Boost RTL simulation
It is essential to reduce the wasted machine cycles used for simulation workloads.
Simulation dominates ASIC/SoC/FPGA verification process
‘The 2018 Wilson Research Group ASIC and FPGA Functional Verification Study’ (requires free registration) reports that an ASIC, SoC or FPGA designer can spend up to 40% of the total verification time on creating testbenches, writing tests or running simulation. In addition up to 44% of the time spent on debug – and this involves running simulation too.
Simulation is the most dominant technique in the overall verification effort.
Simulation speed is losing the race against FPGA complexity.
Over the last decade, simulation software has improved at many levels. Simulation software needed these improvements so they would be able to cope with the increasing complexity of designing FPGAs and chips with hundreds of millions gates.
Simulation software now supports more languages, assertions, and verification methodologies such as Accellera UVM. Code coverage now includes testbench coverage – in order to keep track of whether a team has exercised specific test stimuli.
These efforts have improved the test coverage, provided metrics for signoff and standardized verification approaches based on simulation, but did not accelerate simulation that much. RTL simulation was accelerated by 4x or 5x thanks to the execution of the simulation on multi-core servers while the complexity of FPGA has been multiplied by 100 in the same period of time.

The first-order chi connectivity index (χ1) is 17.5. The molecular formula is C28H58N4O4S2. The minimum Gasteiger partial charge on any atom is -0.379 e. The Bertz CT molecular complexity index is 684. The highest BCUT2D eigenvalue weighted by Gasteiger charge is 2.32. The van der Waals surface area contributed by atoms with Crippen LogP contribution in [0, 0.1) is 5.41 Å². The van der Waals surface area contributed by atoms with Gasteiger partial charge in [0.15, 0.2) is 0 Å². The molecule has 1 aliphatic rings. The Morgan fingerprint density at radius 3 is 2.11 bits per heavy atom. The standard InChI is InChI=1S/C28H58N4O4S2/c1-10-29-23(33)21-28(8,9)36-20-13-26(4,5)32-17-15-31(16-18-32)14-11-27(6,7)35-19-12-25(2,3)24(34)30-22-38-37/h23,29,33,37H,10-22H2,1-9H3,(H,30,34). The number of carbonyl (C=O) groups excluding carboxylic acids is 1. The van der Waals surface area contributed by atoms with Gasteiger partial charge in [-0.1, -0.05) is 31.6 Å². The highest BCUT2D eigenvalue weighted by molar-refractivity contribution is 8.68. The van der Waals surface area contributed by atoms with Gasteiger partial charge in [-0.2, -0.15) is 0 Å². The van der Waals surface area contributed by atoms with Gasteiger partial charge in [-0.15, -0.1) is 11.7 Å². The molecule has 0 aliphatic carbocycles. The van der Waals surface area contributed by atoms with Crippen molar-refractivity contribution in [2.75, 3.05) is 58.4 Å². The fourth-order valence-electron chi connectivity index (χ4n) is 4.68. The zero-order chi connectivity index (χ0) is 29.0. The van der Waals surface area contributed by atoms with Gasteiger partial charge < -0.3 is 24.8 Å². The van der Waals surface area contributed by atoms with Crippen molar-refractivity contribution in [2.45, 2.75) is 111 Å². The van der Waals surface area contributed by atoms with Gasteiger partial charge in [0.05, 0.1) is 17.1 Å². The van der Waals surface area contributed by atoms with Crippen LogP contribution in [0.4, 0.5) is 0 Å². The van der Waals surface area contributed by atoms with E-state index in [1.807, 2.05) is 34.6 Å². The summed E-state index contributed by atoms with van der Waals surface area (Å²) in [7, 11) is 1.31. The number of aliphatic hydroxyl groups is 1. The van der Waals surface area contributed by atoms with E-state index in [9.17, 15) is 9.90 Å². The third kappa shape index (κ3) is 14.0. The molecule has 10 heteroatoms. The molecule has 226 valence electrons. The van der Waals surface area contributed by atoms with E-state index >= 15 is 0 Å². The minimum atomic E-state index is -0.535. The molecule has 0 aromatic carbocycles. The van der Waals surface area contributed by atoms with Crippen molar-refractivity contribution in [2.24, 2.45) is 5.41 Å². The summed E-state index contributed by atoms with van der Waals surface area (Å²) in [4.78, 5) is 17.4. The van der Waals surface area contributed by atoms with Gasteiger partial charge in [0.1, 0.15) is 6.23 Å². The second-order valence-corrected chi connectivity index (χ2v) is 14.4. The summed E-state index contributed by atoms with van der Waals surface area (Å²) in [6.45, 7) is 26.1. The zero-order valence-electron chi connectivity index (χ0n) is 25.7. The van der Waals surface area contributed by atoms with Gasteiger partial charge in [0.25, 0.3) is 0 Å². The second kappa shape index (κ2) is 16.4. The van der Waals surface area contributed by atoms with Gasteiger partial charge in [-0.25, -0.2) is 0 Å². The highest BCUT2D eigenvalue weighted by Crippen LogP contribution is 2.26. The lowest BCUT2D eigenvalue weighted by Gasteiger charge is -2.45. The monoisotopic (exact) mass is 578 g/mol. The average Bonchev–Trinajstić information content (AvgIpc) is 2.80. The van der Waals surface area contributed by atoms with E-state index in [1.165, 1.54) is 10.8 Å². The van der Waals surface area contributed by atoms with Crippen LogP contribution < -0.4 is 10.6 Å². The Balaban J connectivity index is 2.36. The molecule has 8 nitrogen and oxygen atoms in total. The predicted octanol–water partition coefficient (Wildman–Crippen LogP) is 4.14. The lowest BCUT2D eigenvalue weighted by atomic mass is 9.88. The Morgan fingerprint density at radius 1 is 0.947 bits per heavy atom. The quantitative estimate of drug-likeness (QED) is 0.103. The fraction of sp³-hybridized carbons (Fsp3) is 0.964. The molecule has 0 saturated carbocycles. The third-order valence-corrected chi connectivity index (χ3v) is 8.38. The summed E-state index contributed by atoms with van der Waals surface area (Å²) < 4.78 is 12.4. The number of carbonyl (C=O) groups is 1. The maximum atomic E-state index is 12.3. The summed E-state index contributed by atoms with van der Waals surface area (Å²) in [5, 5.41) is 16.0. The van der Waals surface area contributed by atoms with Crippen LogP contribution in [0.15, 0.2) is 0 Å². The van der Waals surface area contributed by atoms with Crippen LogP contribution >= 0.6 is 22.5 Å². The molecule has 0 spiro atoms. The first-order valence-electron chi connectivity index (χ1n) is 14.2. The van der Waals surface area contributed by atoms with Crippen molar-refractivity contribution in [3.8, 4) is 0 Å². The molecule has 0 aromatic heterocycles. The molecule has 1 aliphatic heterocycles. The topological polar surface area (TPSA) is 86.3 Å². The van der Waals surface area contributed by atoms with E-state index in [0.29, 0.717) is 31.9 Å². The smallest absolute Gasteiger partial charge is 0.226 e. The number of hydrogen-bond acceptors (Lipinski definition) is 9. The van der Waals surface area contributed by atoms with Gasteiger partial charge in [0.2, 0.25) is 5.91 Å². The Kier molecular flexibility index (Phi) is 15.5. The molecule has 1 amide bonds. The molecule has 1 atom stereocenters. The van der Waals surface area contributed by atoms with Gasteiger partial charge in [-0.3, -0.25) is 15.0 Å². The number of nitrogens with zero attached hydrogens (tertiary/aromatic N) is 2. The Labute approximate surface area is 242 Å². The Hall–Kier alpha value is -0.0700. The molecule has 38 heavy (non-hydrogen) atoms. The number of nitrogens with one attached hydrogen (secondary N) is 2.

In 2018, 84% of FPGA designs had at least 1 non-trivial bug escape to production (source: The Wilson Research Group)
How to make the most of the simulation time
In the study mentioned above, The Wilson Research Group reports that a staggering 84% (!) of the FPGA designs have had at least 1 non-trivial bug escape to production – and that: 65% of the typical simulation times exceed 5 hours.
That is why it has become critical to make the most of the time spent in simulation, and limit – as much as it is possible – the wasted machine cycles. Otherwise, our verification techniques are at risk of becoming irrelevant.
The following approaches have proven to be successful:
– Performing ‘per IP’ simulations to verify them helps spread the effort on multiple engineers in parallel and run shorter simulations;
– Make use of ‘snapshot’ simulation features – which consists in saving the state of a simulation and re-start from there to run specific simulations.
In the illustration below, two frequent snapshots are saved – after the boot of the processor and after the DUT is initialized respectively. This conveniently helps running combinations of initialization sequences and test stimuli without having to simulate the boot sequence over and over again.
Full system bugs can require multiple days of simulation.
As demonstrated in this presentation from Cadence on simulation tools, full-chip bugs, which occur when the full system is put together, can require days of simulation. A ballpark estimate is up to 54 hours of simulation for 43 milliseconds of SoC HW runtime! For these kinds of bugs, it has become equally crucial to:
– Speed up simulation;
– Make sure that the simulated models are accurate;
– Provide additional visibility from the real system to converge faster on finding the bug;